Virginia Tech scholars practice oral history across disciplines and a variety of topics. Click the links to learn more about their work and scholarly impact.
Shannon Elizabeth Bell is Associate Professor of Sociology at Virginia Tech. Her research falls at the intersection of environmental sociology, gender, and social movements, with a particular focus on understanding the ways in which environmentally-destructive industries acquire, maintain, and exercise their power and discovering strategies for increasing the political participation of communities most affected by environmental injustices. She is the author of two award-winning books: Fighting King Coal: The Challenges to Micromobilization in Central Appalachia (MIT Press, 2016) and Our Roots Run Deep as Ironweed: Appalachian Women and the Fight for Environmental Justice (University of Illinois Press, 2013).
Joe Forte is the Athenaeum Coordinator and Digital Humanities Specialist with VT Publishing in Newman Library. He develops audio and video production projects in the Athenaeum Suite, which is the Libraries’ hub for Digital Humanities projects and courses developed in partnership with the College of Liberal Arts and Human Sciences, the Center for Humanities, and the Institute for Creativity, Arts and Technology. He has worked on projects including the Montgomery County Oral Legacy Project and the Denim Day project.
Ren Harman is the Project Manager for VT Stories in the Center for Rhetoric and Society. A three time alumnus of Virginia Tech, he manages the day-to-day operations including: managing undergraduate and graduate interns, corresponding with interviewees and scheduling interviews, conducting interviews, coordinating VT Stories across campus, and supervising the development of stories.
Tamara Kennelly has been the University Archivist at Virginia Tech since 1993. She is active in the International Oral History Association, the Oral History Association, and the Society of American Archivists. She has been involved in several oral history projects at Virginia Tech, including: the First Black Women at Virginia Tech, Black History at Virginia Tech, the First Women in the Corps of Cadets, the April 16 2007 Narrative and Memory Oral History Project, the Virginia Tech LGBTQ Oral History Narrative and Memory Project, and the Vice Presidents of Virginia Tech Oral History Project.
Marian Mollin is an associate professor of history at Virginia Tech. Her research analyzes the connections between gender, protest, religion, activism, and culture. Her current book project, The Power of Faith: Understanding the Life and Death of Sister Ita Ford, is a historical biography of one of the four North American churchwomen murdered by the El Salvadoran military in December 1980.
Katrina Powell is a Professor of English and Director of the Center for Rhetoric in Society. Her research focuses on displacement narratives, human rights rhetorics, identity and self-representation and performative autobiography. Her research projects include the New River Valley Refugee Research Coalition, Voice of Witness, and Virginia Training Centers (intellectual and developmental disabilities).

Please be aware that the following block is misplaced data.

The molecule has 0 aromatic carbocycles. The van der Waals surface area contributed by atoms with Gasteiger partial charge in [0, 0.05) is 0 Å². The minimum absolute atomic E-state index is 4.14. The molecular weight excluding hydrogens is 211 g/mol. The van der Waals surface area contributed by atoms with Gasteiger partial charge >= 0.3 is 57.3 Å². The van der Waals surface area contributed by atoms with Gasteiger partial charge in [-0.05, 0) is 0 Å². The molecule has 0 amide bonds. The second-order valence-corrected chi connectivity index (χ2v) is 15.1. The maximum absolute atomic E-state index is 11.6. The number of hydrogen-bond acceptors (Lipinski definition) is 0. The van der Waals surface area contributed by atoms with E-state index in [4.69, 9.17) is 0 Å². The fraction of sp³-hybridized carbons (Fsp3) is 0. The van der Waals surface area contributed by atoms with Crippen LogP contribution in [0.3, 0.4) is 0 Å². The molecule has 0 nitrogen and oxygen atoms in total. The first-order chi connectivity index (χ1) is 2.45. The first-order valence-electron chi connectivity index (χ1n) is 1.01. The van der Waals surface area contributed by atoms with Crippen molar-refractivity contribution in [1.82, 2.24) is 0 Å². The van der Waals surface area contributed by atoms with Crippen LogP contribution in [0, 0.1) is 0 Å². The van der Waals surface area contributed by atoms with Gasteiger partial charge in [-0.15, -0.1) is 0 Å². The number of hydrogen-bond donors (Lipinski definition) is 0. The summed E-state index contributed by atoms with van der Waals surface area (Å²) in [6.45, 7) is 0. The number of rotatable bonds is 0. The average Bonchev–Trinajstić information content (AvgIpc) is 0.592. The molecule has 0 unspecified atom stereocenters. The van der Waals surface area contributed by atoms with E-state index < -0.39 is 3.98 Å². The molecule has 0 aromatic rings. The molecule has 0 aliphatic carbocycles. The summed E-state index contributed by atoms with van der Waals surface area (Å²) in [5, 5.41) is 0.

Emily Satterwhite is an Associate Professor and the Director of Appalachian Studies in the Department of Religion and Culture. Her book Dear Appalachia: Readers, Identity, and Popular Fiction since 1878 (2011) won the Weatherford Award for best nonfiction about Appalachia and the Phi Beta Kappa Sturm Award honoring excellent work that is recognized as significant by a wider audience. Her oral history projects include Talking about Work and Tazewell County Oral Histories.
Jessica Taylor is a public historian in the history department. She teaches Oral History for graduate and undergraduate students and specializes in Native American history and Southern history. Her oral history projects include the Tidewater Main Street Project, Voices of Virginia Primary Source Reader, Southern Foodways Alliance, and VT150.
David Trinkle is an associate clinical professor of psychiatric medicine and Training Director of the geriatric psychiatry fellowship program at Carilion Clinic-University of Virginia Roanoke Valley Program and medical director of the Center for Healthy Aging at Carilion Roanoke Memorial Hospital. He is the geropsychiatric consultant to the Geriatric Assessment Clinic at Carilion Roanoke Memorial Hospital, the League of Older Americans, and numerous nursing homes in the Roanoke Valley serves as chief of staff of the Department of Psychiatry at Carilion Roanoke Memorial Hospital. He is responsible for the Healthstorian Mobile Audio Booth.
Anthony Wright de Hernandez is the Community Collections Archivist in Special Collections in the Newman Library. He builds collections, partnerships, and pathways to original documentation about traditionally marginalized communities and other community groups and works to improve access to archival materials. His oral history projects include Denim Day and the Virginia Tech QTPOC Oral History Project.